- Paid vaccination leave would protect vulnerable workers against COVID-19 without making them lose income, a think tank states in a new report.
- “The leave entitlement would be a simple means of removing a key barrier to getting vaccinated,” The McKell Institute argues.
- The federal government recently revealed $11 million in paid leave funding for aged care sector workers, for whom vaccination will be mandatory by mid-September.
- Visit Business Insider Australia’s homepage for more stories.
Paid vaccination leave would protect vulnerable workers against COVID-19 while costing businesses and governments less than future lockdowns, an Australian think tank says, after the federal government revealed a $11 million payment scheme targeted exclusively at aged care workers.
In a new report, the McKell Institute argues a government-backed paid leave system would encourage casual workers to receive the jab, instead of delaying their immunisation over fears of lost income.
Extending leave privileges to full-time employees should also be encouraged, the think tank states, as workers may be hesitant to use banked-up annual leave for the sole purpose of immunisation.
States already offer payments for those required to isolate after receiving a COVID-19 test or exposure to a COVID-19 case, and the federal government now provides an emergency payment to those whose work is impacted by lockdowns spanning longer than one week.
But no widespread package exists for those seeking leave to be immunised.
Providing paid vaccination leave for casuals, and tweaking the National Employment Standards to allow full-time workers to use sick or carer’s leave for vaccination, would boost the nation’s lagging rollout, the report says.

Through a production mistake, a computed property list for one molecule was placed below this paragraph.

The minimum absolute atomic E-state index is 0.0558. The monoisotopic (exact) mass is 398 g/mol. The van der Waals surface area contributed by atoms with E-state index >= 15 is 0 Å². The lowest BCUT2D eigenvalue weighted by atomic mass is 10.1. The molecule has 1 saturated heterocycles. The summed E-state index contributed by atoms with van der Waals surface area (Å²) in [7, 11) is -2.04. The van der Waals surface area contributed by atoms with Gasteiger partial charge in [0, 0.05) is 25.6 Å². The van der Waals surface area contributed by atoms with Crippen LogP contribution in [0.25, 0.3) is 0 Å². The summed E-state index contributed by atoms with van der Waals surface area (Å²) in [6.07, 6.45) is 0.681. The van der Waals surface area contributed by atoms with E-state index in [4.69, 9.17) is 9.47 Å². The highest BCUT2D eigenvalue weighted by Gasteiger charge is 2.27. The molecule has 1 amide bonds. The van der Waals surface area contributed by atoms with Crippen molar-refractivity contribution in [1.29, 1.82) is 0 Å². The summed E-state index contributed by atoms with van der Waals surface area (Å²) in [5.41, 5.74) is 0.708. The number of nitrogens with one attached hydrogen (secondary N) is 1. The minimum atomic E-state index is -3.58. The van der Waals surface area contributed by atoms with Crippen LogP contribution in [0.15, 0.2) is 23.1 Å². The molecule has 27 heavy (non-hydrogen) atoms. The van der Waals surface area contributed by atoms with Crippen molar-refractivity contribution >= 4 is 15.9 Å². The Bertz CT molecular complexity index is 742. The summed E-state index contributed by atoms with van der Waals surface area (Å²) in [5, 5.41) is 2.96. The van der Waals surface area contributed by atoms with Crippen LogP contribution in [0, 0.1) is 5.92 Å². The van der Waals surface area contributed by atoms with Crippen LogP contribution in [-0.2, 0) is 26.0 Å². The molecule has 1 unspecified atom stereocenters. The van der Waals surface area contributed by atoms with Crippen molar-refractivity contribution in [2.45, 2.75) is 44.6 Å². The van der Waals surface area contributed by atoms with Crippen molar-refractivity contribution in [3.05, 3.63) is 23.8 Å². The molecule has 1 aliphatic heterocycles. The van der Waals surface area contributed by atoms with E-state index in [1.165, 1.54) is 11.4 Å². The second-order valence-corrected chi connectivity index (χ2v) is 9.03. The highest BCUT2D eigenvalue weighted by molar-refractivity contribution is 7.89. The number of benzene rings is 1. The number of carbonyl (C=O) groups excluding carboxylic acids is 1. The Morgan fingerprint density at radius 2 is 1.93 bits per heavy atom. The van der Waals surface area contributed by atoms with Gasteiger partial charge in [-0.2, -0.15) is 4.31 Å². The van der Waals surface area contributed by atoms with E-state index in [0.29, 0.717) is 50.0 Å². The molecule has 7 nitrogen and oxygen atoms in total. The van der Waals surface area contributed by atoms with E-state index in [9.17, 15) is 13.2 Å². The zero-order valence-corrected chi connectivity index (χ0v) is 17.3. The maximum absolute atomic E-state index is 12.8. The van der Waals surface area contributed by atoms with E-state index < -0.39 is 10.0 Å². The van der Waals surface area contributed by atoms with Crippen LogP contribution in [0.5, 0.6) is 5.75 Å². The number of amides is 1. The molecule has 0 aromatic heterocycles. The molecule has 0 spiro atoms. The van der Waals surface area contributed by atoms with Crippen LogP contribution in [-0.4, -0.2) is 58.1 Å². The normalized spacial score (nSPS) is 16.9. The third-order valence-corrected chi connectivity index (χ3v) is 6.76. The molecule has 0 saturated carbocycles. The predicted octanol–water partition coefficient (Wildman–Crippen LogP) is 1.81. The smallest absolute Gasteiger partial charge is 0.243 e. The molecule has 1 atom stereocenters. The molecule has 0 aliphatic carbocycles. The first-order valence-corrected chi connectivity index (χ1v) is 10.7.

“Foreign governments and business have recognised the need to offer paid vaccination leave,” the Institute says. “The leave entitlement would be a simple means of removing a key barrier to getting vaccinated– finding the time to do it.”
The report estimates that providing paid leave to every unvaccinated worker in Australia would cost governments up to $1.8 billion, although many workers would seek the jab outside of work hours anyway.
Even then, the cost of that measure is vastly outweighed by the projected economic impacts of continual industry shutdowns and the lingering closure of Australia’s international border.
The McKell Institute report arrives days after Health Minister Greg Hunt announced a further $11 million in Commonwealth funding will be provided to workers in the residential aged care field, for whom COVID-19 vaccination will be mandatory by mid-September.
That funding includes an $80-per-dose payment for staff who must go offsite for their vaccination, and one day’s paid leave, capped at $185, for those who experience minor side-effects after recieving their immunisation.
In addition, the federal government will provide aged care facilities with $500 for transportation and other expenses linked to vaccinating staff members.
“The McKell Institute believes that this is an overdue step, and now is the time to consider a broader paid vaccination leave scheme,” the report states.
The Australian Council of Trade Unions (ACTU) has already backed a national paid leave system. Speaking in June, union secretary Sally McManus said casual workers may be dissuaded if they must choose between the jab and earning enough to cover the week’s expenses.
“People don’t have sick leave or enough hours at the moment, so taking time off unpaid is a big hit,” McManus told NCA NewsWire. “If you’ve got two jobs, it makes it harder because your other employer is expecting you to turn up.”
The idea of extended leave privileges already also has some private sector support, with a roundtable including the Australian Industry Group, Business Council of Australia, COSBOA, and the Australian Chamber of Commerce and Industry last week agreeing to provide workers “paid or unpaid leave, flexible hours or otherwise.”
Beyond the purported benefits of a paid vaccine leave scheme for those workers, it is hoped that new incentives would accelerate Australia’s sluggish vaccine rollout.
As it stands, Australia is ranked dead last in terms of vaccine uptake among the 38 OECD nations. Just 7.2% of the population has been fully vaccinated, leaving the nation particularly susceptible to new outbreaks.